Protest

I keep my mouth shut and seldom declare my stance on tabled issues in public. I avoid stirring the pot for the sake of it and do what I can to preserve my nonpartisan relationships. But when it comes to legislation or executive decisions that may invariably keep my mouth shut against my will, I speak up.

I learned a lot from Hollywood in the five years that I studied and worked in Los Angeles. I respect and support the industry’s need to fight piracy. To produce and spread content on a sustainable scale requires considerable revenue chains that dare not waver. Due largely to the size of teams necessary to complete them, films will always be expensive to produce. Losing control of your content – and thereby losing the ability to recoup costs on your production – is a huge issue and must be curtailed.

That said, I do not respect Hollywood’s conservative grapple-hold on content in an antiquated scarcity model. While the studios contend that they make more by staggering the release of a film across all mediums, these rigid exhibition windows from theater to home regularly deprive hungry consumers of content they want to consume. The Hollywood release model is effectively inspiring piracy – not because people want to maliciously destroy the industry, but because people want to consume content and cannot do so when and where they want. Street vendors in the third world do not sell ripped DVDs as an attack on studios or because tickets are too expensive; they do it because Hollywood failed to make the content available in their market. Contemporary piracy stems more from accessibility issues than anything else. Hollywood is utterly failing to provide. By holding product close to the chest, the entertainment industry is failing to reach customers, scale brands at the contemporary pace necessary to survive, and collect the money of eager and willing fans. The media industry is killing itself. They need no help from pirates.

Out of desperation and a lazy aversion to change, entertainment turned to lobbyists to craft a bill that would effectively give our government the power to censor or shut down websites. There are constitutional ways to fight piracy; the Stop Online Piracy and Protect Intellectual Property Acts are not it. To learn more about the bills, I encourage you to watch this video.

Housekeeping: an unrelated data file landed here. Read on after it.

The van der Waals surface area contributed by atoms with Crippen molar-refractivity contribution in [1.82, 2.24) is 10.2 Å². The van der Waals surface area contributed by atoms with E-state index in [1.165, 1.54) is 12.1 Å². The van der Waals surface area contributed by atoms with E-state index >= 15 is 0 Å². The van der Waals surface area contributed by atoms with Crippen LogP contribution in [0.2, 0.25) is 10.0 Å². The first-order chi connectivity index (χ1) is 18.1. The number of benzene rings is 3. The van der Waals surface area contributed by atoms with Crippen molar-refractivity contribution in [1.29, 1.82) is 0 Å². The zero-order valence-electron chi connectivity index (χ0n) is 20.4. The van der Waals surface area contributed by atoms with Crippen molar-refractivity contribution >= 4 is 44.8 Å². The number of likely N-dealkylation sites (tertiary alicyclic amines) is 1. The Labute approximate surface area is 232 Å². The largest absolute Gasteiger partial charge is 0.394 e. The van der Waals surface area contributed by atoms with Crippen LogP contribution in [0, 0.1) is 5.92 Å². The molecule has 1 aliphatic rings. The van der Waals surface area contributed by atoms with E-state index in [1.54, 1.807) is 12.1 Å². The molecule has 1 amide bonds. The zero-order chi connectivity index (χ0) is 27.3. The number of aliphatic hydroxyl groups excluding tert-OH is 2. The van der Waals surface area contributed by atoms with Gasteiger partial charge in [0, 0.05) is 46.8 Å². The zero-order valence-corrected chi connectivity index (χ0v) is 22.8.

Tomorrow between 5am and 5pm MST, I will join many Internet companies – including Wikipedia and Google – in protesting these bills by shutting down my site. You will not be able to read my blog.

Under the First Amendment, we have the right to contest any act abridging the freedom of speech. We have the freedom to protest and stand up for our rights. Do not dismiss protests as mass whining or vanity noise. Without protest and public forums for opinion, women would not have the right to vote and many of us would still own slaves. Do not take the freedom of expression lightly. Celebrate your voice at every possible turn. Use it when you can.

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Webocracy (The Path to Fixing Our Government)

We can no longer blame it on Gen-Y pessimism alone: the American public has fallen out of favor with the United States Government. With the public approval rating of Congress down to 9%, there is an impending need for overhaul. Legislation is wrought with wasted time, private interests, and partisanship. More critically, the legislative process no longer moves as fast as the systems it governs. The business and technology landscapes are changing so fast that no bill can keep up. And they are changing due in a very large part to the same platform we need to embrace to optimize our nation: the Internet.

Albert Wenger inspires me with his thoughts on Wikipedia, Occupy Wall Street, and the Possibility of an Open Congress (I’ve been enjoying Albert’s blog – for tech lovers out there, I encourage you to keep up with it). I think the idea of an “open-sourced government” is very romantic and worth exploring. The thought of communities online authoring bills together through an iterative platform like Wikipedia or Google Docs sends shivers up my spine. Nothing could be more true to democracy than millions of people collaborating together on the laws that govern them. Online, everyone can have a voice. Money, class, race, and stature play negligible roles. Everyone can work together and focus on the job at hand. Everyone can work together for the common good. I want to see a community online like that. I want to be a part of it. I want to have input. A multiple choice ballet is not enough anymore. It’s time to migrate the future of our nation forward. It’s time to build a Webocracy.

Outside Congress and legislation, does anyone else have other ideas for open-sourcing different aspects of our government?